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All We Can Eat
Posted at 03:30 PM ET, 05/29/2012

Ripken Gourmet Burgers are a cut above


Cal Ripken and Roseda Beef hope that the new Ripken Gourmet Burgers will garner as much attention as the Oriole's Iron Man record. (Gary Hershorn/Reuters)
The idea that Roseda Beef would partner with Cal Ripken is a no-brainer, given the Iron Man’s legacy in this region is (perhaps) second only to Francis Scott Key’s. That the Baltimore-based company would use the Hall of Famer’s name to market ground beef, however, invites an almost endless search for analogies (and bad puns) between Ripken and the gourmet, dry-aged product. Consider:

* The man who set Major League Baseball’s record for consecutive games played was the ultimate grinder. (Insert groan here.)

* Anyone who attempts to break Ripken’s record of 2,632 consecutive games will turn his body into ground beef. (Rim shot.)

* Like the beef for these high-end burgers, Ripken was born from good stock. (Stick finger in throat now.)

* As he did on professional diamonds, the Iron Man has made baseball a tastier experience at Ripken Stadium, where these burgers made their debut last summer. (Eye roll.)

Yes, Ripken Gourmet Burgers — which hit about 30 Giant stores today in Maryland, Northern Virginia and the District — look to merit the sterling name of the Oriole’s former shortstop. All We Can Eat spent the early afternoon talking with Roseda Beef owner Ed Burchell about the product.

“We dry-age every muscle on the carcass, which is expensive and not only that, it requires a lot of refrigerated space,” says Burchell during a phone chat.

Burchell says that Roseda dry-ages the full steer between 14 and 21 days before breaking down the Black Angus carcass into individual cuts. The full-carcass aging reduces the moisture loss that occurs when beef producers dry-age individual cuts.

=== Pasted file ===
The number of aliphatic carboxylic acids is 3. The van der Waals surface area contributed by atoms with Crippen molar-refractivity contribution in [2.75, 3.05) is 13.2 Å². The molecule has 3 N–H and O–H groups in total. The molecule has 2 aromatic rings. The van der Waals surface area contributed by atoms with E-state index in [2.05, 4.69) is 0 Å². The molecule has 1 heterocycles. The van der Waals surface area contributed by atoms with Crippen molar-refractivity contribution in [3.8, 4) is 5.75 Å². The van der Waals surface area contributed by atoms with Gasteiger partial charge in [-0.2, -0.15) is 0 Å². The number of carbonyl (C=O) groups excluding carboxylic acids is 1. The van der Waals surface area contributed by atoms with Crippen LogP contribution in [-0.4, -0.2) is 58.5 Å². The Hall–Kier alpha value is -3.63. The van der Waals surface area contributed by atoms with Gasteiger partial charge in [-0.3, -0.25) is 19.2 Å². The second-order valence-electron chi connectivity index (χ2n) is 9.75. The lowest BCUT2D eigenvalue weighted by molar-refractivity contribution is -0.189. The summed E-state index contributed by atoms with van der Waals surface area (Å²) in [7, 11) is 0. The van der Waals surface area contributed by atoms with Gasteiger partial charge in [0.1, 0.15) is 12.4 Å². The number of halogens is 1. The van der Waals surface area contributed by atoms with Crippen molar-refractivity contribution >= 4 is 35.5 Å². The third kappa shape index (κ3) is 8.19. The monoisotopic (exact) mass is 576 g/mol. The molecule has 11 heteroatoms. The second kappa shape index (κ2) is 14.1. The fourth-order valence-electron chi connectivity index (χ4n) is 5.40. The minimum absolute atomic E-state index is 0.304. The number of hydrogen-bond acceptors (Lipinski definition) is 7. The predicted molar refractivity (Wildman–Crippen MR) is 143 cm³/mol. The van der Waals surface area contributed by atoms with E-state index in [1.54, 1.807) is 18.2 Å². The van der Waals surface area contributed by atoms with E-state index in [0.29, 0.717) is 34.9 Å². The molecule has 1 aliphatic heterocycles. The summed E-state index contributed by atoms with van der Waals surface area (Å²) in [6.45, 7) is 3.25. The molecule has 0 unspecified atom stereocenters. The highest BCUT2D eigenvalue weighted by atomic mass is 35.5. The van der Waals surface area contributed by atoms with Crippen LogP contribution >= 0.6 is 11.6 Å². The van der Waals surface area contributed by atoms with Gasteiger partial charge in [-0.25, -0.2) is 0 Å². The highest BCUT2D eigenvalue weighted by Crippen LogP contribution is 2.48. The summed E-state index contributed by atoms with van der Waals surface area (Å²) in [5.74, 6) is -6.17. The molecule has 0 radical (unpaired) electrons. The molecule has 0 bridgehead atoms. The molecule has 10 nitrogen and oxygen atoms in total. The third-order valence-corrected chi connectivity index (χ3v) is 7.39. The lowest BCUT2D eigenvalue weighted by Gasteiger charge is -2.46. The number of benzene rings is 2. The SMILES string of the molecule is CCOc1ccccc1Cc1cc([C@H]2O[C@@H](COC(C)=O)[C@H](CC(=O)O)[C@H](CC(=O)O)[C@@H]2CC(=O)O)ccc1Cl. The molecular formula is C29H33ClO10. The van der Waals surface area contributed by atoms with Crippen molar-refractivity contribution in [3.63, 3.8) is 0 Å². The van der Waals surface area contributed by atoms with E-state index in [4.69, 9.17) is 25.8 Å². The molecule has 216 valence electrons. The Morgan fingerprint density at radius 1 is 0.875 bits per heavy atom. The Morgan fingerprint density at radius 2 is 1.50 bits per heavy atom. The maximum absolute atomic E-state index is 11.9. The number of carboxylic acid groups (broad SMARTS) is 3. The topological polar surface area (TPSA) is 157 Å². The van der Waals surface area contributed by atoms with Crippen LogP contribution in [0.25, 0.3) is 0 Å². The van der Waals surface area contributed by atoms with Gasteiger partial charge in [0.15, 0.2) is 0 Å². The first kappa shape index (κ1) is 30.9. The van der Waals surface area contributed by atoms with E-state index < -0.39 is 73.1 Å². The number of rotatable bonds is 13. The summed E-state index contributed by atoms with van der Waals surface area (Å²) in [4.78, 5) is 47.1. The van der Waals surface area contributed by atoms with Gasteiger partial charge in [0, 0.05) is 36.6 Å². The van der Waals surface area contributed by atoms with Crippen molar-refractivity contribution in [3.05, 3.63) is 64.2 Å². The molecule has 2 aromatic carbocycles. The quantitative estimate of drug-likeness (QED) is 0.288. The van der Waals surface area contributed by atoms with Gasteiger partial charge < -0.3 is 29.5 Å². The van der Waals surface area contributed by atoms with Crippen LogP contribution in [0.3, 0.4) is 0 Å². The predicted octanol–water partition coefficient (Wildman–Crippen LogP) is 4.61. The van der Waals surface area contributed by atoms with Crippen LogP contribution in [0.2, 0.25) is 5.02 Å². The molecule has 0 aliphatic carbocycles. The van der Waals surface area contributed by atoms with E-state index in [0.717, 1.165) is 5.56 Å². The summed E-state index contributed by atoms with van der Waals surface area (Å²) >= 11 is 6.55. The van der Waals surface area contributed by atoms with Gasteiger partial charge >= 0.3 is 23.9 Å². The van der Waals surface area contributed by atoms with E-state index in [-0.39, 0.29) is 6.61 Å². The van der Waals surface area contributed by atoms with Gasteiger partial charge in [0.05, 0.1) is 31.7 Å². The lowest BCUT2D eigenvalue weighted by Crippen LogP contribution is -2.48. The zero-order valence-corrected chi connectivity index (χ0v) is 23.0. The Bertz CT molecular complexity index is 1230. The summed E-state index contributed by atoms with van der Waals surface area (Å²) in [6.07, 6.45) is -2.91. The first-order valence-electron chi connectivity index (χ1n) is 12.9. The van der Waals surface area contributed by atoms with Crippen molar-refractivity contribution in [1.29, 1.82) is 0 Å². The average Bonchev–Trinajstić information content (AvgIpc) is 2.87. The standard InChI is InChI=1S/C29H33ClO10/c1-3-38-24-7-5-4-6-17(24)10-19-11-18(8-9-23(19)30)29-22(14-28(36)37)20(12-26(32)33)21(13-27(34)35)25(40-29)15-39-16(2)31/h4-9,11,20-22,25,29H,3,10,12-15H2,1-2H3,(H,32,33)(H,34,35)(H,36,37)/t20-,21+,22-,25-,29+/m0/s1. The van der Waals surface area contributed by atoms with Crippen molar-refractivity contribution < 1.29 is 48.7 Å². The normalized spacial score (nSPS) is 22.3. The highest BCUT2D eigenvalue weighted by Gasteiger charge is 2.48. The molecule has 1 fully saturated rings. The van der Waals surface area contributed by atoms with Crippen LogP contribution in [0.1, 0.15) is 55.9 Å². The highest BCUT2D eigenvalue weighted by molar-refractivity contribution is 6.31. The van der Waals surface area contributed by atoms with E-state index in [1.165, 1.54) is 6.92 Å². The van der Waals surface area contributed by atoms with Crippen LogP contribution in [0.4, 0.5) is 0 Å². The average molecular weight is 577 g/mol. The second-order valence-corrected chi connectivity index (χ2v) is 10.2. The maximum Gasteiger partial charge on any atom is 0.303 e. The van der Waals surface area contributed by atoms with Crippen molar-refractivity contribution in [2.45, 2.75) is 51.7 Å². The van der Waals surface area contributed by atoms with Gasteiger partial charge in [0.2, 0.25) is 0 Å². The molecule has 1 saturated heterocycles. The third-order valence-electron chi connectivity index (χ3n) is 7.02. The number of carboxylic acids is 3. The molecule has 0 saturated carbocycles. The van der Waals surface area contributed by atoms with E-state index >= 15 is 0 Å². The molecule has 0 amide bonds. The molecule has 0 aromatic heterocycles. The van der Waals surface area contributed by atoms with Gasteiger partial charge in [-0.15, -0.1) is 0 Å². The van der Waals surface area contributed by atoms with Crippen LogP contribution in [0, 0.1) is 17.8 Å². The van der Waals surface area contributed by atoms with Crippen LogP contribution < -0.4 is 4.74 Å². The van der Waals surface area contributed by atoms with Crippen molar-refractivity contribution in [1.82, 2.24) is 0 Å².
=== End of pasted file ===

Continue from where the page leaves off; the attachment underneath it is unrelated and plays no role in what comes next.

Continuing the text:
As for the burger blend, Burchell says that Roseda combines cuts from all parts of the steer, save for the valuable rib and loin sections, which are reserved for steaks. This means that cuts from brisket to top round can be incorporated into the blend; at 12 percent fat, the patty tilts toward the lean side, rather than the old burger standard of 80 percent muscle, 20 percent fat.

What’s more, Burchell says that, unlike some so-called Angus producers, Roseda can trace each steer’s lineage. Every animal on Roseda’s property was sired with one of the company’s own Black Angus bulls and raised without growth hormones or daily doses of antibiotics. Burchell says that Roseda has one primary goal: to “create cattle that are highly marbled.”

With such high standards, Roseda’s products don’t come cheap. The box of four 6-ounce patties of Ripken Gourmet Burgers will run $9.99 at the retail level, Burchell says. That’s $2.50 a burger, without bun, condiments or fancy aged cheese.

Such pricing is the only way to survive in a highly competitive beef market, Burchell says. “If you can’t sell ground beef at a premium and you’re a small producer, you can’t make any money,” he says.

Which is where Ripken comes in: Roseda needed someone who could raise the profile of its pricy ground beef. You can’t do much better than Cal Ripken — at least around these parts. (New Yorkers may have a different opinion on the Iron Man.)

Should the burgers take off and Giant decides to offer the product in all its 170-plus stores in the Mid-Atlantic, Roseda may find itself in a tight spot. The producer may not have enough beef to cover demand.

“It’s going to be a function of how quickly we can find cattle that fit our program,” Burchell says. Giant, he adds, understands the situation.

By  |  03:30 PM ET, 05/29/2012

Categories:  Comfort Food | Tags:  Tim Carman

 
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